New Delhi: While the Indian stock market has crashed because of the Narendra Modi government’s benumbing incompetence and stupidity, China has emerged once again in a class of its own. The French president had barely left China hoping for gainful synergy with the glowing Chinese economy than the British prime minister made a beeline desperate for Chinese assurance in dire times of Brexit. Despite profound reservations about the Belt and Road Initiative (that France and Britain also share), Germany will be next in course once it settles leadership issues. As manufacturing powerhouses respectively in Western Europe and East Asia, Germany and China are competitors. If they put their heads together and work, it could seriously shake some plate tectonics.

The German economic recovery after World War II is well-known. It’s called Wirtschaftswunder. The recovery itself should not be surprising. After Otto von Bismarck united Germany and made it a nineteenth century Great Power in a space of merely two decades (which should count as a record of sorts), it competed with Britain, equalled and then surpassed the island nation as an industrial power. In doing so, it overcame a nearly fifty-year lag in the British pioneered Industrial Revolution. In addition to the industriousness of the German people (one of the hardest working people of the world to date and terribly thorough in whatever they undertake), Germany, or more accurately, West Germany, was gifted with world-class leaders in the era of its post-1945 rebirth, most distinguished of who was Konrad Adenauer. Germany’s accent on small and medium enterprises and steady and predictable economic policies (unlike under arch-tinkerer Narendra Modi) spurred on Wirtschaftswunder.

There is a further factor which spearheaded German growth. This is a factor shared with Japan but Japan has stagnated whereas Germany has not. Because of the infamy associated with Nazism and because of the German provocation of two world wars, first the occupying powers and later German leaders themselves discouraged an active role for Germany in geopolitics. German energies instead were redirected to economic growth and prosperity. In this, Germany never flagged while Japan has tailed off. If anyone could provide stiff competition to China, it would be Germany, and this is a contest worth watching in the coming decades.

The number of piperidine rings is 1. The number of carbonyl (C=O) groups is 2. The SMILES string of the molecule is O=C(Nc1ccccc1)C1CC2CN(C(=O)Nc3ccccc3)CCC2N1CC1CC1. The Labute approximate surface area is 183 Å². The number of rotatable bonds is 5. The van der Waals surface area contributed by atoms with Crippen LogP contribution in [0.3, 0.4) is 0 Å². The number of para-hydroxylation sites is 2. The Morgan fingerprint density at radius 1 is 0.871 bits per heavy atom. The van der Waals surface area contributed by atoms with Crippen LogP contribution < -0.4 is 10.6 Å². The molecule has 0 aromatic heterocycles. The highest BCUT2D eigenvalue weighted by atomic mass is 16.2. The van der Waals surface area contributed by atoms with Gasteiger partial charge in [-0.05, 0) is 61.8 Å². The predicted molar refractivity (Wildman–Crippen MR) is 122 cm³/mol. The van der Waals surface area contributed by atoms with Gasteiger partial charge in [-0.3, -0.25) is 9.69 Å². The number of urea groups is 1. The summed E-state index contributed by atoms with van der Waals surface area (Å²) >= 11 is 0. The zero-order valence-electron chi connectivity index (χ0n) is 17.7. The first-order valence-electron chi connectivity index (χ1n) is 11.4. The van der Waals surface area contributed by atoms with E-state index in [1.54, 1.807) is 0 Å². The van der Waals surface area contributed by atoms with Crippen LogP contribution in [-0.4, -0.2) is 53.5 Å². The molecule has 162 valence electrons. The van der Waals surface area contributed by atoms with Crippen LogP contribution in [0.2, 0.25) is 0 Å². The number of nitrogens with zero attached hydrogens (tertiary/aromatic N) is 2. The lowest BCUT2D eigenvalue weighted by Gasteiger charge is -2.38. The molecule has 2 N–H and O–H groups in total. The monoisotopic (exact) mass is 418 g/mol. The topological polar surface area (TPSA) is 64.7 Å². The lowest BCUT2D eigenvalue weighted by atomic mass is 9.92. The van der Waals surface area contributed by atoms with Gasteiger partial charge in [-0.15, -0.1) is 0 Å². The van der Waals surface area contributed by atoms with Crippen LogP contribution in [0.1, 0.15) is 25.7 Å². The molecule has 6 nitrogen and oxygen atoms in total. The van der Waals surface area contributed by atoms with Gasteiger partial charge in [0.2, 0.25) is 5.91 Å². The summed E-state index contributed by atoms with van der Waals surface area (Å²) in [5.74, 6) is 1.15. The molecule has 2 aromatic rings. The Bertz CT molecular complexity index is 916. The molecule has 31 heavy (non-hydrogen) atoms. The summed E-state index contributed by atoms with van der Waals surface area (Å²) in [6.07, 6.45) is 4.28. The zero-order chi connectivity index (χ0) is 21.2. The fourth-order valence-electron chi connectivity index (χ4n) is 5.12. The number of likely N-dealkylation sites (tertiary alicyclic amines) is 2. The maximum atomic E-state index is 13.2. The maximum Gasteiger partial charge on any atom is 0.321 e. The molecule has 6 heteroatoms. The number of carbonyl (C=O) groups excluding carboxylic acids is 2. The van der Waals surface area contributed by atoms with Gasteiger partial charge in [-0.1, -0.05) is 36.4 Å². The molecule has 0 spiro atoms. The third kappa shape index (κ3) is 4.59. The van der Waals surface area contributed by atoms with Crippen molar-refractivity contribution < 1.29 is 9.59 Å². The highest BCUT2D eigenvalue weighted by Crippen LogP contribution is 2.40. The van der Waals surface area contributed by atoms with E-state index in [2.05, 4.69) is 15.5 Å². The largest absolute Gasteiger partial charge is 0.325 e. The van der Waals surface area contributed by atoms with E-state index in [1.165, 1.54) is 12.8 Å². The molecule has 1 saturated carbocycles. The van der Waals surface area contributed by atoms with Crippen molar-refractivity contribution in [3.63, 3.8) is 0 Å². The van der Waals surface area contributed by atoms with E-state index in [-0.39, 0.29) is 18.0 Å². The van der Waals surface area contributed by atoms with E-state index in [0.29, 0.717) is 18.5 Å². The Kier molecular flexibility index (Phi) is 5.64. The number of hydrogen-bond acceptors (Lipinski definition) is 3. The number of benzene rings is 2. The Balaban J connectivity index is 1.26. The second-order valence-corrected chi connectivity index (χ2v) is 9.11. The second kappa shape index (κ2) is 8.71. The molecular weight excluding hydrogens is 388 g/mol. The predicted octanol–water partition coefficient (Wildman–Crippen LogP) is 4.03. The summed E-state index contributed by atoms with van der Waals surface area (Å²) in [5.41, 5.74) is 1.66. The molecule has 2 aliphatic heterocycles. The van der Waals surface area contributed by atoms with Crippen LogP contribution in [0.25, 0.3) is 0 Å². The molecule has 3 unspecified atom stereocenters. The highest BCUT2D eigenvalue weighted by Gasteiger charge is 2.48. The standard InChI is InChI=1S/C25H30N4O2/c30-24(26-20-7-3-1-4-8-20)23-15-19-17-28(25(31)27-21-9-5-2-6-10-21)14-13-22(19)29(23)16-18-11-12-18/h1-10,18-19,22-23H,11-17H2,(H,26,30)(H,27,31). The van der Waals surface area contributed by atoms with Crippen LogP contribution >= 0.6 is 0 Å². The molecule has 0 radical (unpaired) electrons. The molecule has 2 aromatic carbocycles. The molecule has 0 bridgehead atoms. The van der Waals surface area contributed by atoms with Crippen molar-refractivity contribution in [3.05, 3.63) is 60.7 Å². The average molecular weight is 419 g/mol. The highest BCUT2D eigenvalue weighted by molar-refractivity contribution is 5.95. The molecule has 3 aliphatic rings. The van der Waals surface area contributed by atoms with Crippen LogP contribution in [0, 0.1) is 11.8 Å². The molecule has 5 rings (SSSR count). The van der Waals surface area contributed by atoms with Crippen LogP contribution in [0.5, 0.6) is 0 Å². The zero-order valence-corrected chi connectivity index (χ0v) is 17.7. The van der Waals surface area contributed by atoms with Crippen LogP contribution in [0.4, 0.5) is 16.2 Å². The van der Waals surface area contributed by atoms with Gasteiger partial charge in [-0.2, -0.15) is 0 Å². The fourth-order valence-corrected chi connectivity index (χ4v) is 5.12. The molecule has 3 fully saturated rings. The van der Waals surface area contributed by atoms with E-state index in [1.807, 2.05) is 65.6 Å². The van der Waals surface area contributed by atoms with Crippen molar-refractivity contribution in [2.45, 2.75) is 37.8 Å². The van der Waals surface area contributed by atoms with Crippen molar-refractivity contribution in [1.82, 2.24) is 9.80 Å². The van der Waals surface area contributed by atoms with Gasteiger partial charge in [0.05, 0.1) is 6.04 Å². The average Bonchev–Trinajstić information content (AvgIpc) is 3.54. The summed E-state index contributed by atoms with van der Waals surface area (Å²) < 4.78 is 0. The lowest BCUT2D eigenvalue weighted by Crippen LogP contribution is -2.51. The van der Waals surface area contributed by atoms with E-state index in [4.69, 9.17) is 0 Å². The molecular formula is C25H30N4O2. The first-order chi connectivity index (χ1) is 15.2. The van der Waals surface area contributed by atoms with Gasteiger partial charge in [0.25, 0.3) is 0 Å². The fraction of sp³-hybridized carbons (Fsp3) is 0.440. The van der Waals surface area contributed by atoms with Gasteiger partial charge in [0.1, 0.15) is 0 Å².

The Chinese economic miracle is no less wonderful, however, although the pathways to it are substantially different from the high roads Germany took to industrial greatness. The origins of the Chinese miracle under Deng Xiaoping have been often discussed by this writer in this magazine but its comparability to America’s economic rise in the nineteenth century is rather striking and new to behold. The compelling quality about America’s rise is that it took place in relative quiet and isolation in the western hemisphere separated by a vast ocean from quarrelsome Europe. The American and Russian rise in the nineteenth century are often compared but there is really no basis for comparison other than that each of them had vast lands respectively to the west and east to expand. The American and Chinese rise in successive centuries is rather more comparable for the economic substance they commonly contain.

The Chinese economic rise started from the catastrophe of the Tiananmen Square troubles but it has charted a steady course since. At the centre of it all was Deng’s audacious genius who knew what China was capable of and went about arranging the world to meet its needs. China’s totalitarianism has probably made China’s runaway economic success possible but Russia’s disastrous economy makes a compelling counter-narrative as well. The remarkable thing is the peace and placidity with which China has grown commencing from the last decade of the Cold War all the way through to the present tensions in the Korean Peninsula and the South China Sea. As the manufactory of the world, China has most of the strings in its hands. It is extraordinary that Western Europe needs China more than perhaps China needs it. In their need, the French and the British have to smile and suffer while the Chinese drive hard bargains and extract geopolitical concessions. And there is India under Narendra Modi making one blunder after another in a race to self-destruction in a spectrum of fields ranging from geopolitics to geo-economics.

Editor’s Note: 1. After demonetization and an extortionate and messy GST, the economy has received a third shock in the form of a 10 percent tax on mutual funds and long-term capital gains. At this rate, Narendra Modi will kill the economy before he is done. This is a vampire government sucking your blood and mine with taxes, taxes and more taxes. For the immediate post-Modi government, its work is cut out to rescue the economy. This would only be possible with dramatic reduction and abolition of a variety of taxes, including the LTCG tax.

2. The Narendra Modi government suffers from an inferiority complex. It claims its healthcare programme to be the largest in the world with nothing to show. A test of a programme is its capacity to meet targets and to penetrate, in India’s conditions of abysmal poverty, the weakest sections of the population. India ranks poorly in planning and implementation. The scars of demonetization, for example, are still to heal. Largeness is not important. Governments cannot be in a Guinness contest. Programmes have to deliver, and the Modi government is distinctly infirm in delivery.

3. There is a story propagated by Narendra Modi that he twice applied to the Ramakrishna Mission to become a monk and that he was politely but firmly turned down both times. The Ramakrishna Mission’s gain has proved to be the nation’s loss.